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Why Neill Blomkamp’s New Alien Should NOT Ignore Previous Entries

Neil Blomkamp. The poster art for Ridley Scott's 1979 film Alien. Things you probably didn't know about Alien.

Ever since District 9 director Neill Blomkamp announced his new Alien movie, there’s been a lot of speculation on where it’s headed. The artwork that he has put together for this project has been beautiful and details a visual style, but tells us nothing of the story except that it will clearly feature Sigourney Weaver as Ellen Ripley and Michael Biehn as Hicks, who died between the second and third films. This has led a lot of people to speculate whether Blomkamp’s Alien would carry on the ongoing story from where Resurrection left off, or whether it would ignore the third and fourth entries and instead only be a sequel to Aliens.

While many fans are supportive of that idea, I think it would be a mistake. Even though Blomkamp has said that his movie will not consciously ignore the others, there’s still a good chance it might do so unconsciously. Alien 3 does not get the attention that it deserves, and even if Alien Resurrection took the franchise in some pretty strange new directions, that doesn’t make a new sequel impossible. It’s part of the fun of writing to face challenges, which we’re moving away from every time we treat rebooting a series as second nature. Characters in stories like these, much like real people, go through strange events and go to surprising new places all the time. Part of the excitement comes from getting those characters back on track.

Neill Blomkamp's Alien Artwork

At the end of Alien Resurrection in 1998, we left Ripley on Earth, a place this version of the character had never been before. Even if the movie wasn’t great, there’s a lot of room to tell a story there.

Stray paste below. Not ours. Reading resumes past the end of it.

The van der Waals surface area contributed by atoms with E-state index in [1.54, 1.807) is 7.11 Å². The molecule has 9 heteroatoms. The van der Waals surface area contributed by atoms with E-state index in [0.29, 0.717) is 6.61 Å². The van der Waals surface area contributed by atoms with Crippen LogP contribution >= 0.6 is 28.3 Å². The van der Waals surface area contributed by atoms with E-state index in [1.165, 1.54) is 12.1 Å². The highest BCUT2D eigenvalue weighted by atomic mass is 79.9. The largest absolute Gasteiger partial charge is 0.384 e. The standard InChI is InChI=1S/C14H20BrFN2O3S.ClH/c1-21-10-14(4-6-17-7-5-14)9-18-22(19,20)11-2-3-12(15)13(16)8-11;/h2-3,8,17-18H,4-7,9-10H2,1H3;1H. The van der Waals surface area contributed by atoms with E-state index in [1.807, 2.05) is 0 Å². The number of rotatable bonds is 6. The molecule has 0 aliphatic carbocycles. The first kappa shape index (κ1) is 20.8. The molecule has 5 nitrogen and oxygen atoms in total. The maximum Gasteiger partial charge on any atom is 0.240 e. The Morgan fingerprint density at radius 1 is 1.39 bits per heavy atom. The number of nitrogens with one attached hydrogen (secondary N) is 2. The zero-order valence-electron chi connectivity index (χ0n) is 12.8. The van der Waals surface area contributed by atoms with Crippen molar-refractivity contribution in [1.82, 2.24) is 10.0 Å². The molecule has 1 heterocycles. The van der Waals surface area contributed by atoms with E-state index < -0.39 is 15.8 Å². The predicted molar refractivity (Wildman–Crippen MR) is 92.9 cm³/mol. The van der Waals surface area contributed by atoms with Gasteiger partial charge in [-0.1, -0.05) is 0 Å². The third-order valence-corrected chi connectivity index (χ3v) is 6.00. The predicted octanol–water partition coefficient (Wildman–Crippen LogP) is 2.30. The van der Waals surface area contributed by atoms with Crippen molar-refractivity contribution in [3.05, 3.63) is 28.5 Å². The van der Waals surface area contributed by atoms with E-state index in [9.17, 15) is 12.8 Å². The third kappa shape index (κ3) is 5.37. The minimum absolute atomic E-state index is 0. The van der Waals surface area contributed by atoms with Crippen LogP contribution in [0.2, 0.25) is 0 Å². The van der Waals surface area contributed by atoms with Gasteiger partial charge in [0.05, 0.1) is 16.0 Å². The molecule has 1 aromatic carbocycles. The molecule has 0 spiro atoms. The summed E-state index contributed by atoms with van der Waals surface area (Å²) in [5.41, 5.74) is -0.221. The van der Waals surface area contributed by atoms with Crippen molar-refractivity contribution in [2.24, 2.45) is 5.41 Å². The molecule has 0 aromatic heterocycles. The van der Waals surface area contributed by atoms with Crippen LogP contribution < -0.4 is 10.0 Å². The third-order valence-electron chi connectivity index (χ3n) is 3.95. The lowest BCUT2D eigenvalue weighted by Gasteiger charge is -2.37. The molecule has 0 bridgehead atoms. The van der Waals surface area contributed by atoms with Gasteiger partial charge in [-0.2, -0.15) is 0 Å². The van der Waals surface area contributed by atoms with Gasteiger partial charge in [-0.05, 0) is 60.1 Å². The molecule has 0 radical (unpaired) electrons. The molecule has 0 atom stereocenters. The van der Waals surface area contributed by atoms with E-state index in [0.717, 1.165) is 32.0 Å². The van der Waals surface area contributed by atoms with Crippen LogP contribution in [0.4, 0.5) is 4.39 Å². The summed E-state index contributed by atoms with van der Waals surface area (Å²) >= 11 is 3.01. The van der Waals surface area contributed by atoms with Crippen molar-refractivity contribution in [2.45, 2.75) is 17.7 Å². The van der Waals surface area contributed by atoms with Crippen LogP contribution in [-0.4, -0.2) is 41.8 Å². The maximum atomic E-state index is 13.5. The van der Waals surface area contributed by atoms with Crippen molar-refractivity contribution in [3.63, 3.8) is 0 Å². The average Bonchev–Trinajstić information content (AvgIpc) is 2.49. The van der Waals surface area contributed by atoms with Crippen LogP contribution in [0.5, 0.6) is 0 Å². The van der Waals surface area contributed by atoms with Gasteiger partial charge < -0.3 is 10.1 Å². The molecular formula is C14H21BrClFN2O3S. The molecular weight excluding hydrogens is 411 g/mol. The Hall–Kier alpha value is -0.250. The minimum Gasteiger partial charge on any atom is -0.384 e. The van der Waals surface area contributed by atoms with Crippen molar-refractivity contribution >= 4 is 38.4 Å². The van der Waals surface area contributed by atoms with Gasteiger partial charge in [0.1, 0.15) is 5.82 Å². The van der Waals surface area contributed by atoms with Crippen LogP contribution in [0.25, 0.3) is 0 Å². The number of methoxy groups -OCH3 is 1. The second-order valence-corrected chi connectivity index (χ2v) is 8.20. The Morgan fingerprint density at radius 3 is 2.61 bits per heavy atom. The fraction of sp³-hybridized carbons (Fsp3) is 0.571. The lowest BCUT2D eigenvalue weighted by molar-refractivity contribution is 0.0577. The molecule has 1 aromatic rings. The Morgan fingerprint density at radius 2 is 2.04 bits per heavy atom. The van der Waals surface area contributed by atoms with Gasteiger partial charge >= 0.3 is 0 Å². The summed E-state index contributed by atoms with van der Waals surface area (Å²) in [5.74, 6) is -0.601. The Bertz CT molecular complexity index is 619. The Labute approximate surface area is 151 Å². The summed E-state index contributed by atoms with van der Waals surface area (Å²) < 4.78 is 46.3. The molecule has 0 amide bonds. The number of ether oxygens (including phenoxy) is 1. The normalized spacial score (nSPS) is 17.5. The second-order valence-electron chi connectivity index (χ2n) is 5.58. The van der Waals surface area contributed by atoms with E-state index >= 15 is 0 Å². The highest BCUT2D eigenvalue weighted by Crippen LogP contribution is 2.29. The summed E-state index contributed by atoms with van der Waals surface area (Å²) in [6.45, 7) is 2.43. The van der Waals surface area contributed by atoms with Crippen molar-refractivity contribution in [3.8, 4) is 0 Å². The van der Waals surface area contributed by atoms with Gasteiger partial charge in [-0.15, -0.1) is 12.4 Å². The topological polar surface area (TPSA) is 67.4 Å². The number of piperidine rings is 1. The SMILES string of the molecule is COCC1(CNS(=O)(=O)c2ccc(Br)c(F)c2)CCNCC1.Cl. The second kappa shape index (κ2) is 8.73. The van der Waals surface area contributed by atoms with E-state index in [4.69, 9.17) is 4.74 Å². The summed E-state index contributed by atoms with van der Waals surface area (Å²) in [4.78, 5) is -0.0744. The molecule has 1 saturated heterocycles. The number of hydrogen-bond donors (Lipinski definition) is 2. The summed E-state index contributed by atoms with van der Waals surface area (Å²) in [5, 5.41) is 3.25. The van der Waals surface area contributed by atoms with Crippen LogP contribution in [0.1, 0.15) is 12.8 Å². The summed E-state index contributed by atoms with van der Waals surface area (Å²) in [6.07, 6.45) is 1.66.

It’s possible to return to the tone of Alien and Aliens without ignoring every other film. It’s more of a challenge and, for that reason, a much better narrative solution. Taking the series back to its roots without saying it never left those roots behind would be altogether more satisfying, and trying to convince the audience that the bad stuff never happened would just cheapen the whole thing.

Ridley Scott's Alien 1979Alien Resurrection wasn’t that bad. Alien 3 wasn’t bad at all. And even if they were, that shouldn’t stop the new film from being its own thing while still being able to admit they existed. The alien universe is wide and comprehensive, there’s a lot of neat stuff in it and a very rich mythology. You shouldn’t have to take out whole sections in order to make a feature that fits within those parameters. Blomkamp can tell any kind of story he wants to tell and it should still be able to fit with what has been established by all four films.

Going back to the tone and style of Aliens is a great idea, to be sure. But what worries me is that it almost sounds like a rehash of Aliens instead of a tonal sequel. What made all four movies work on their own was the fact that they all came from very different directors who all had very different stories they wanted to tell. Blomkamp’s a competent director, with a great visual style, but if we want to put the Alien franchise back on track and make it something to get excited for again, we should be moving forward, not backward.

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Written by Nat Brehmer
In addition to contributing to Wicked Horror, Nathaniel Brehmer has also written for Horror Bid, HorrorDomain, Dread Central, Bloody Disgusting, We Got This Covered, and more. He has also had fiction published in Sanitarium Magazine, Hello Horror, Bloodbond and more. He currently lives in Florida with his wife and his black cat, Poe.
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